KFC Casts First Female Colonel Sanders, and Some Men Are Actually Mad

Women truly can do anything—even sell fried chicken. 

On Thursday, KFC announced a new advertising campaign featuring country music star Reba McEntire as Colonel Sanders, the first woman to ever take on the role of the company's mustached and goateed founder. 

There was no attempt to make a womanly version of the Southern colonel for McEntire. In a new commercial, the 62-year-old singer and actress wears the white-haired wig and facial hair with pride while she belts out a tongue-and-cheek song. 

"I’m Colonel Sanders, the same as always,” McEntire croons, while the non-Sanders McEntire sits in the audience. “I swear I'm not a famous woman!”

It's clearly light-hearted, and McEntire follows other celebrities who have donned the Colonel's white suit in KFC ads over the years—including Rob Lowe, Rob Riggle, Jim Gaffigan, Billy Zane and Darroll Hammond. But McEntire is the first woman cast by the fast-food company to shill buckets of its 11-original-herbs-and-spices chicken.

Is this, perhaps, KFC's way of getting behind the recent Time's Up push for better treatment of women in the entertainment industry? A spokesperson for the chain told Newsweek, no, the decision was not intended as a political move.

"We’ve always maintained that anyone, male or female, who embodies the spirit of the colonel is qualified to play the iconic role," the spokesperson said. "We were looking for a country music legend who shares the values of the Colonel, a showperson through and through, and a lover of fried chicken with plenty of Southern charm to boot. Reba was the perfect choice."

As you'd expect, the gender-swap got a strong reaction on social media. Some women were genuinely pleased to see more representation in the fried chicken business.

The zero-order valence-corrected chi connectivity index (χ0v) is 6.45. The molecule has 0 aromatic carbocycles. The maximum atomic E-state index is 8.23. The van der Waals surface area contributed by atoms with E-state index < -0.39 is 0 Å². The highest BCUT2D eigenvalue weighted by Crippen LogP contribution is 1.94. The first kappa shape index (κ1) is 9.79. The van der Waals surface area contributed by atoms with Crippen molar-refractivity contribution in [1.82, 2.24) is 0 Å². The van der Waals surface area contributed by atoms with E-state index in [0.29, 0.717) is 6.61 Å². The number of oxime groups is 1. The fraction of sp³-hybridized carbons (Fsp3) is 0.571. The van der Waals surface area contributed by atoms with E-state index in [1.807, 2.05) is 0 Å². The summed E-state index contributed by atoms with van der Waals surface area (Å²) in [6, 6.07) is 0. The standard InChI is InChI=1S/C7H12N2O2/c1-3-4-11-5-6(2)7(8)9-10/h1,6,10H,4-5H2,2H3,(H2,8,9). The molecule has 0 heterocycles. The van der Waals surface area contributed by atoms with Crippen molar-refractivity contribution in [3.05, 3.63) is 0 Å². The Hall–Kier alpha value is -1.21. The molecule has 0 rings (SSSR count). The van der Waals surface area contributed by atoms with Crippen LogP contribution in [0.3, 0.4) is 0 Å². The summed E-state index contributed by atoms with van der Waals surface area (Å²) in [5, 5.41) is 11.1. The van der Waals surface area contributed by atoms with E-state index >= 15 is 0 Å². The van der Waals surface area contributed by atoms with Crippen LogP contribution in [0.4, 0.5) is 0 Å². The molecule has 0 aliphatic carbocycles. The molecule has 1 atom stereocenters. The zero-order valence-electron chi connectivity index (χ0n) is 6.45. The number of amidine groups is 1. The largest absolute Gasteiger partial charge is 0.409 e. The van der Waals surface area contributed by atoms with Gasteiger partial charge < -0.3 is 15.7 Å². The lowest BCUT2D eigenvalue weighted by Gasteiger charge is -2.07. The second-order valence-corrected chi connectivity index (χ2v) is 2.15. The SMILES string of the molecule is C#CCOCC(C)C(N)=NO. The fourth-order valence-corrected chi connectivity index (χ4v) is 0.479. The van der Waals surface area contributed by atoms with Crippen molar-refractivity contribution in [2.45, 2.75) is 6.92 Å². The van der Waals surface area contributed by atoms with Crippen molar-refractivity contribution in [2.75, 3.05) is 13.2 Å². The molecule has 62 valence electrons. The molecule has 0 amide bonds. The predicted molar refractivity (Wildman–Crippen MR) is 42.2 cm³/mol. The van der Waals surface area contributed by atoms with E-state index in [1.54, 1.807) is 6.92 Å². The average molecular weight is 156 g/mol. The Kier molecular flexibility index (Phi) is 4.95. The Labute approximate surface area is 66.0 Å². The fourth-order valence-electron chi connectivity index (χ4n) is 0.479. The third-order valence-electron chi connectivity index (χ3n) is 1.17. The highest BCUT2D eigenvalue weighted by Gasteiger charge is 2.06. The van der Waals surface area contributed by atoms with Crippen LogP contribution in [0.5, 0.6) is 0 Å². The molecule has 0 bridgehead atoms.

Others found humor in the "feminist" fried-chicken milestone. "Now, we're breaking the glass ceiling," one user wrote.

"We didn't get the 1st female President, But we DID get the 1st female Colonel Sanders," commented another.

Then, unsurprisingly, there was the small but vocal group of users who vehemently opposed the casting.

Some argued a female chicken-loving Colonel just wasn't historically accurate enough. "Was Colonel Sanders a woman?" one user wondered. "Were there any female colonels when KFC was founded?"

Others felt McEntire in a fake mustache sends a dangerous message to young boys about what it means to be a man. "As 'cute' as this is, it's also just another step in the progressive erosion of male gender masculinity," wrote another Twitter user.

Still others felt that while it's OK to swap genders for fictional characters, it's wrong to do so with a real person like the Colonel. (Harland David Sanders, the founder of Kentucky Fried Chicken, was commissioned as a Kentucky Colonel in 1935, then again in 1950. He died in 1980.)

A few even threatened to boycott.

The complaints kept coming, loudly and angrily.

The first female Colonel Sanders may not be the beacon of feminism the Women's March asked for, but perhaps it's the one this country deserves right now.

As for McEntire's thoughts on the matter? “I thought the transformation was really funny,” she told the Associated Press. “I got a big kick out of it.”